• Filling in answers based on hot spots on an image

Students with accommodations – Need print copies

  • Mail copies to their space
  • Ensure they have access to printers

Lab and Design Course Assessments

A. Hands-on Instruction: Students need to develop kinesthetic skills using tools, a task and assessment that are harder to replicate in the online environment

B. Inquiry-based Instruction: Students are provided with materials and information but are given the freedom to design the experiment. Can be replicated and assessed online with some adjustments

C. Discovery-process Instruction: Students are directed to solve a problem or come up with hypotheses to meet the stated outcome. Can be assessed online with adjustments

  • Use Virtual labs to replicate the assessment task and assess student performance
  • Use simulation from open education resources and ask students to analyze processes, outcomes, research design, etc.
  • Help students create presentations or performances using available technology or open-source technology
  • Create spaces using technology to connect and create group projects
  • Give students options to create projects using mind mapping tools or other technologies that prompt them to use creative approaches to their projects
  • Provide students with raw data and ask them to analyze them

Problem-based Learning:  Requires students to engage in teamwork and are dependent on others on the team to solve the problem. Can be assessed online with adjustments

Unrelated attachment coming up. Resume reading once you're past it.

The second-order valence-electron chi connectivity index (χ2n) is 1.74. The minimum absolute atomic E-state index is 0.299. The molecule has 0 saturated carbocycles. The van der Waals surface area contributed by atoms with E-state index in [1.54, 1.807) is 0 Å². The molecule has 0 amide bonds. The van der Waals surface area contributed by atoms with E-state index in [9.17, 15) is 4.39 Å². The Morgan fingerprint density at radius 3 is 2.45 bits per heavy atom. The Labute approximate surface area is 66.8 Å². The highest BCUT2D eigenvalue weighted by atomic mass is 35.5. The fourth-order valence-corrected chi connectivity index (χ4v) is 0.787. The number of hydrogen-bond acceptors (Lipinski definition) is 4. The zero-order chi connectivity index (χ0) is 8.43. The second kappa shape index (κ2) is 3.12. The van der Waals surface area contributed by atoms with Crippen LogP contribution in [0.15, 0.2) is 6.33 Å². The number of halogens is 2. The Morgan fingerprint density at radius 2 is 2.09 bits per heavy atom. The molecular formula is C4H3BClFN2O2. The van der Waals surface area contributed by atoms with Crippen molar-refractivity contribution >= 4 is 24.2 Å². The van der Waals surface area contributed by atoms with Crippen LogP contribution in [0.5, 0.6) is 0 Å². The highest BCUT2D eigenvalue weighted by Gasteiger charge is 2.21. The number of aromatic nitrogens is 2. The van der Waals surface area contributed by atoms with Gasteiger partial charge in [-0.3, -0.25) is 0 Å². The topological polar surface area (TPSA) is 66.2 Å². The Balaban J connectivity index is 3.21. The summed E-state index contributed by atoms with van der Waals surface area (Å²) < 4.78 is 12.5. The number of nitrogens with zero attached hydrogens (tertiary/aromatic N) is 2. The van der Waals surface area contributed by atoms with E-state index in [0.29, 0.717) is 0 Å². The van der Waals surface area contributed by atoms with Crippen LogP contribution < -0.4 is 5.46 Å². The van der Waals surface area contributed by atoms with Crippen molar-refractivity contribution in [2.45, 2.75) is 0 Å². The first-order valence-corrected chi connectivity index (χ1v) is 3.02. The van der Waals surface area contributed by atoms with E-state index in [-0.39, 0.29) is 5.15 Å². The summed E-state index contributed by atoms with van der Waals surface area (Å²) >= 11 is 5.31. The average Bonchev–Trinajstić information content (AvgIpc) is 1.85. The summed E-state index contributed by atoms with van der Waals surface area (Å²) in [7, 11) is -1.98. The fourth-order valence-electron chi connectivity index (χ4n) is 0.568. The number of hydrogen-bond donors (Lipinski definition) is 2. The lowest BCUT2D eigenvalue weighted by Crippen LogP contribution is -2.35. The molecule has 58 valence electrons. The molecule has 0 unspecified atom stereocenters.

• Help students create presentations or performances using available technology or open source technology
  • Create spaces using technology to connect and create group projects
  • Give students options to create projects using mind mapping tools or other technologies that prompt them to use creative approaches to their projects

Experiential Learning Course Assessments

A. Outcomes of experiential learning can be varied and unpredictable

B. Students may choose to solve a problem differently

  • Give students the freedom to choose how their work will be evaluated. They can be part of creating the grading rubric
  • Ask students to create a reflective journal to document reflections on their experiences

A. Experiences and learning from the same event may differ between students

B. Process and output are both important in experiential leaning – the challenge could be that they may align to separate learning outcomes and criteria

  • Have students create a digital portfolio to showcase the best of their work
  • Students can create presentations and reports using available technology
  • Students can self-evaluate and reflect on their experiences and performance
  • Formative assessments in the form of short quizzes where students can evaluate their improvement and weaknesses
  • Instructor assesses the students learning orally, using a videoconferencing tool
  • Ask students to develop a project using lessons learned: Project could be individual or in teams
  • Peer group evaluation of the student’s work
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    provost@jhu.edu